I’m not sure when the desire to read a great Russian novel made its way onto my bucket list, but when I attempted Dostoevsky’s The Brothers Karamazov and did not get it, and did not finish it, I knew a Russian novel was on the list as surely as traveling to Italy is.
When I completed Mikhail Bulgakov’s The Master and Margarita and disliked it, I knew my desire was not just to read a Russian novel, but to enjoy one.
I am giddy that I just read the final words of Anna Karenina. In finishing it, and more importantly, in loving it, I know I have done and experienced something I wanted very much. In my e-reader, I highlighted almost 100 lines and passages. I enjoyed Anna Karenina so much that it has moved into my top five favorite novels of all time. It may have taken over the top spot. It has everything: charming and despicable characters, romance, betrayal, marriage, infidelity, Society and the peasantry, balls and teas and mowing with scythes, cities and agriculture, gorgeous scenes of golden light on fields of grain, a search for the meaning of life.
I was thinking the other day, before I picked this book up, about the rating system in Goodreads and how I use it. I was trying to figure out how I choose how many stars I give a book. I can love a cozy mystery, and read it in two days, and really really enjoy it, but it’s unlikely I’ll give it more than 3 stars. I couldn’t tease out why that was — if I loved it, why only 3 stars? — until I thought about what makes me give a book 4 or 5 stars.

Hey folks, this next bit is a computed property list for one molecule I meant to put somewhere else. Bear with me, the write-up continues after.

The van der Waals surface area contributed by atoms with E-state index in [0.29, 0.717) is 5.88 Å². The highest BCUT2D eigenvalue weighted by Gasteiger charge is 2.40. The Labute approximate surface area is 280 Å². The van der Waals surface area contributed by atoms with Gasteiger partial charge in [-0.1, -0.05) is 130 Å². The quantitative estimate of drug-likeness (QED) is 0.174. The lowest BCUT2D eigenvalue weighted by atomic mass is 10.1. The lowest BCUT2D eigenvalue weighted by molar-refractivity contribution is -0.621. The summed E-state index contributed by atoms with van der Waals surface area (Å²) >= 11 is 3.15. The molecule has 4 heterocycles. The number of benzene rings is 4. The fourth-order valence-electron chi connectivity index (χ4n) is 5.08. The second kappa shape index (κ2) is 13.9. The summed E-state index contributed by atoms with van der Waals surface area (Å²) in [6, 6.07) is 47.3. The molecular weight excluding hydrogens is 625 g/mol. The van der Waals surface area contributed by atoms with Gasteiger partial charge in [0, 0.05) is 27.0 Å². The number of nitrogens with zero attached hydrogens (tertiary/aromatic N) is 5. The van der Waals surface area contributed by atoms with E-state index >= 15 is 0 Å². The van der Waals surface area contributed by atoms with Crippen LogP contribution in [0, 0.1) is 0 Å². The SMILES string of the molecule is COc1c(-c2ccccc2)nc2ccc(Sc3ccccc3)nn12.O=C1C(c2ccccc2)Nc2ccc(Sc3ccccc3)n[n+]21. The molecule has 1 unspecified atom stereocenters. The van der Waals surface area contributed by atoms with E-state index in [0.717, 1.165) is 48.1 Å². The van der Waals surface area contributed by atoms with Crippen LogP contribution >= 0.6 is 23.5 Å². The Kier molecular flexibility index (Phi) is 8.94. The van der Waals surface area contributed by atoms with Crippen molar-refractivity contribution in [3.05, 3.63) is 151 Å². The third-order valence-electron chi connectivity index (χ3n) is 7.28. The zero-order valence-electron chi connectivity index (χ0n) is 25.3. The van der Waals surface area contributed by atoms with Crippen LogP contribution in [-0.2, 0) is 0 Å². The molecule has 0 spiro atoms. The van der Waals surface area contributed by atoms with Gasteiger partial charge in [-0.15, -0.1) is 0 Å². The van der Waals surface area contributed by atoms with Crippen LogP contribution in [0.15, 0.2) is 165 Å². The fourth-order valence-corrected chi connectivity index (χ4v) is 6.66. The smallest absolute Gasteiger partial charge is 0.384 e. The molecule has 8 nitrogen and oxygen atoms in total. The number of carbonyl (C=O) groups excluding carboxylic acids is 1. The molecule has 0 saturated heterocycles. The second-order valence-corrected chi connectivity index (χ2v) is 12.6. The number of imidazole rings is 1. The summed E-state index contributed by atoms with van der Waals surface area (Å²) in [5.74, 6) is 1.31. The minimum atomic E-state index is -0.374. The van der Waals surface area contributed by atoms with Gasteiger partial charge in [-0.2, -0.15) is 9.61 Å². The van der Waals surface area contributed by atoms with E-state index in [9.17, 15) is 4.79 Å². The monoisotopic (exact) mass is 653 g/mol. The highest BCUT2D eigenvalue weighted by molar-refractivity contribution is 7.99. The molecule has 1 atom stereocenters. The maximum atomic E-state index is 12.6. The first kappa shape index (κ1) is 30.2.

When I give a book 4 or 5 stars, it’s because the book is layered. It has the story, but also meaning underlying the story. It has depth. If I read it again at a different point in my life, I might take a different meaning from it. Or if I read it only once, I might find meaning about multiple things: belief, people, nature, love. A 4 or 5 star book has altered me fundamentally in some way: has changed the way I see, has opened my eyes, is memorable, and has become part of the fabric of who I am. I might not know exactly what that change is immediately, but I know I have been affected in a way that will make itself known at some point.
And the difference between 4 and 5 stars? I don’t know. I just know when a book is 5 stars for me. And Anna Karenina is undoubtedly a 5 star book. When I read the final words of it, my mind bounced in a dozen different directions about what it all means, with the first and most important question being, But why is it called Anna Karenina? So I explored that question first, and came to a conclusion that I have no doubt is only a small part of the reason Tolstoy titled it Anna Karenina even though I felt the central character was not actually her.
I have so many ideas left to explore, like the double standards of what happens to a man’s reputation when he commits adultery (nothing, it is expected of him and the wife must just bear it) compared to what happens to a woman’s reputation when she does the same thing (she is ruined), how people’s motives affect their happiness or misery, who the likeable characters in the book are and why, because those same reasons carry out into the real world, the differences in conclusions from someone who arrives at them through intellect and someone who actually does the thing, and just a million ideas Tolstoy presents in this masterpiece.
I’m so happy to have read this book and loved it.